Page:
May 17, 2009
Potty over nuptials
By Fiona Chan
As a general rule, most stories end in only one of two ways: in marriage or in death.
I used to wonder what similarities authors saw in those two events. Now I realise how they go together - planning a wedding can sometimes make you want to kill yourself.
Last week, for instance, I found myself contemplating the purchase of a chamber pot, a thought I hope never to entertain again.
This wasn't because the idea of my upcoming marriage in August made me weak in the bladder. But it is apparently a time-honoured Chinese wedding tradition that on the happiest day of a bride's life, her family proudly presents her with a portable potty.
What this represents depends on which sceptical website you look it up on. Some say it should come with a baby's bathtub, sewing kit and other domesticated items, in order to create a welcoming environment for the dozens of babies that are assumed to be on the way the moment you get engaged.
Others say it hails from the olden days when Chinese wives would have to empty the chamber pots of their new in-laws every morning. If it weren't for modern plumbing, I think a lot of girls would happily remain spinsters.
This isn't even the, well, pottiest tradition I've encountered so far in the wedding run-up.
Another friend who is also getting married says that his family wants little boys to roll around on the new marital bed on the eve of his wedding, to guarantee that his first child will be a son.
'I don't even know what to say to that,' he told me. 'When will the craziness stop?'
I totally understand how he feels.
Like every modern bride, I thought my own wedding would be just that - mine. It would be breezy and cool, with enough formality to be weighty but enough quirkiness to be memorable.
As you can probably guess, this happy delusion didn't last very long.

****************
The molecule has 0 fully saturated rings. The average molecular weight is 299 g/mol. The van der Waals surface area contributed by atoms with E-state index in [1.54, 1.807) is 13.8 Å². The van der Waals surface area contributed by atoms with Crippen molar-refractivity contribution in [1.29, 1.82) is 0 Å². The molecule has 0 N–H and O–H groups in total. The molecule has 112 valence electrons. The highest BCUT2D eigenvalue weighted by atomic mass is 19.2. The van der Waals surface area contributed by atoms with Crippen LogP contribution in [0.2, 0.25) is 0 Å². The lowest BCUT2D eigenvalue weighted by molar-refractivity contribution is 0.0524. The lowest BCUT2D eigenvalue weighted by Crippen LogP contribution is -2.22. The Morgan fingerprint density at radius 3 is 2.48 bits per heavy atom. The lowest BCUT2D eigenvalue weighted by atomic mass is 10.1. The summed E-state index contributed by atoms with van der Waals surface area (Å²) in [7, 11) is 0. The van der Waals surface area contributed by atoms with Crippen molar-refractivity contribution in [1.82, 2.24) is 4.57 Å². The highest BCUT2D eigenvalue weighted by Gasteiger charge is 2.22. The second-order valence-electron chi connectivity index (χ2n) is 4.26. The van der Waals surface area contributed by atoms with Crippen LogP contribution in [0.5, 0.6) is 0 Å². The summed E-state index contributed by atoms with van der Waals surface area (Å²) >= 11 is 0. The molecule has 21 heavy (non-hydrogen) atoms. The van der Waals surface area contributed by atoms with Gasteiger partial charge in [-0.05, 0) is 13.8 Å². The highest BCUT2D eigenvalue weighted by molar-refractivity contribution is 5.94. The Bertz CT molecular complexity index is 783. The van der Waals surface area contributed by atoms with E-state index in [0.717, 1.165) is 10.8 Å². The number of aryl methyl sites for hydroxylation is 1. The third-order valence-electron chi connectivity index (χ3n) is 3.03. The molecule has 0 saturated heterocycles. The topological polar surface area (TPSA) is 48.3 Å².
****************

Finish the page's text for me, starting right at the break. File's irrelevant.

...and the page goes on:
The fact is that even in cosmopolitan, sterile Singapore, some traditions never go away. And trying to figure out which ones really matter is like trying to catch an escaped terrorist leader: In the end, you have to rely on someone else to do it for you.
Fortunately, lots of people have weighed in with various 'essential' wedding customs. At first, I resented them as just unnecessary burdens that took away from the more pleasurable task of designing my wedding dresses.
But as I delved deeper into my bridal rituals, I came to discover that behind every seemingly inexplicable tradition is an interesting - and often quite touching - significance.
The groom's family, for instance, is supposed to deliver gifts to the bride's family before the wedding, chief among which is a roasted pig. +
The bride's family should then cut off the pig's head and tail and return the rest of the pig to the groom's family.
When I first heard this I thought it was nuts. 'That's my dowry?' I railed. 'I'm being exchanged for a beheaded pig?'
One of my colleagues tried to comfort me. 'Maybe the headless pig is supposed to be a warning,' he said. 'Like, 'Take care of your wife - or you'll end up without an important appendage'.'
But it was only after I learnt what the severed limbs really represent - the pain of the bride's family upon losing their daughter to marriage, as well as symbolising a 'head' and a 'tail' to the union - that I started to realise the importance of maintaining these customs.
I've also discovered that while these pre-wedding headaches are easily taken care of, they are really just the tip of the whole marriage iceberg.
The bigger question is one that has plagued women ever since Stepford Wives was made as a horror movie: How do you fulfil the traditional roles expected of you - including stitching hems, cooking a five-course dinner, and vacuuming in a French maid's uniform - while still holding on to your own fiercely independent identity?
I haven't quite figured out the answer to that yet.
But if there's one thing I've learnt from the chamber pots, it's that taking the p*** out of marriage traditions - literally and metaphorically - is really the wrong way to go. You may just end up p***ing off the people who matter to you the most.